- I was bit maybe about four dozen times by mosquitoes—especially by ones in southern Montana and the Teton area of Wyoming—despite using plenty of (and most certainly toxic) 98% DEET and sometimes being covered with clothing from head to toe. The mosquitoes would just bite through my lycra, and the Teton mosquitoes just laughed at bug spray. The mosquitoes—except for maybe chain- and wheel-sucking mud—were probably the most annoying thing about riding the Continental Divide. In addition to being tortuous, they posed a real risk of contracting the West Nile virus.
- My right Achilles tendon was tender for the first couple weeks of the race, which I actually thought at the time was due to my right shoe digging into it. However, considering how many people in the race complained of ruptured Achilles tendons, maybe it wasn’t just the shoe…
- Riding so many hours a day (usually about 15-16)—combined with eating primarily processed junk food and almost zero vegetables—probably took a huge oxidative toll on the body. I tried to counteract this by taking massive doses of Vitamin C and E during the race—something I only would do in extreme cases like this.
- Also as a result of becoming emaciated and eating so much processed junk food, I became carbohydrate-addicted where if I wasn’t eating something sweet every hour or so, I’d quickly bonk. This became especially problematic when during the last few days, I could not find any food!
- When I am in “trouble” during a race, I resort to Coke/Pepsi for the caffeine (the only “drug” I took during the Tour Divide). Well, the third and last week, I was resorting to cola A LOT! And hence experienced a slight caffeine addiction during the race too.
Surprisingly, one thing that was not a problem were saddle sores—at least beyond the first few days after my butt became re-acclimated to all the riding. The 9-year-old Specialized Body Comp saddle was very comfortable.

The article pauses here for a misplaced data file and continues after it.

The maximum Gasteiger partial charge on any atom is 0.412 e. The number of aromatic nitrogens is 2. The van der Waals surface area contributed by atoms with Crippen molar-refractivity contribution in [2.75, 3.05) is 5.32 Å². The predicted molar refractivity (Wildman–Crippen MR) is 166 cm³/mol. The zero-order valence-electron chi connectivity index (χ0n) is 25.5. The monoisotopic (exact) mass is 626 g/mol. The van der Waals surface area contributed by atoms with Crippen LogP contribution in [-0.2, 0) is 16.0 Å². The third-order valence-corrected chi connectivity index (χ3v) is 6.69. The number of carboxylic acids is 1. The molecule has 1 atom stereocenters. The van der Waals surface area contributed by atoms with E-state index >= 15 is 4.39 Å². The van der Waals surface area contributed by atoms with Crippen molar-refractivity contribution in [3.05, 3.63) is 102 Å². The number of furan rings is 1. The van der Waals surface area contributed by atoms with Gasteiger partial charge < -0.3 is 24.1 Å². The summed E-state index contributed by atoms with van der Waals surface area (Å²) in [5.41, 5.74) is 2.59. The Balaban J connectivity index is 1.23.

Fortunately, most of the issues above were reversible (aside from maybe the aging thing) and I have recovered from all of them aside from lingering hand numbness. The sunburned thumbs were “fixed” by applying a homemade mixture of coconut and olive oil to them for two weeks; the carbohydrate and caffeine addiction was reversed by returning to my normal eating habits; and my weight loss was reversed by eating more and weight training.
A free health screening by Walgreens Take Care Health Tour a few weeks ago confirmed that my cholesterol, bone density, blood pressure, and glucose levels are within the excellent range as well.
Now if I could only accelerate the recovery from the numb hands issue. A week after the race, I had a full body massage (paid for by my sweet friend Cat S.—thanks Cat!), which felt nice, but didn’t perform any miracles. I also started doing hand exercises with baoding balls along with stretches for carpal tunnel syndrome. I may try acupuncture next.
If anyone has any other ideas on how to solve that problem, please leave a comment below.
In closing, all the rest of the issues listed above were things I somewhat anticipated before the race. To me, despite these problems the adventure was well worth doing one time. Just don’t ask me if it’s worth doing a second time because I am unsure.
Update September 18, 2008 (Thu): I can shift the Ergopower shifters normally again, so my right hand strength must be back to normal. Numbness in both hands is now trivial (existent, but minimal enough that there have been days I never even think about it). Hooray!
If you enjoyed this article, please consider receiving my weekly newsletter. I typically write about endurance bicycling, world travel, self improvement, Colorado living, marathon running, and epic adventures.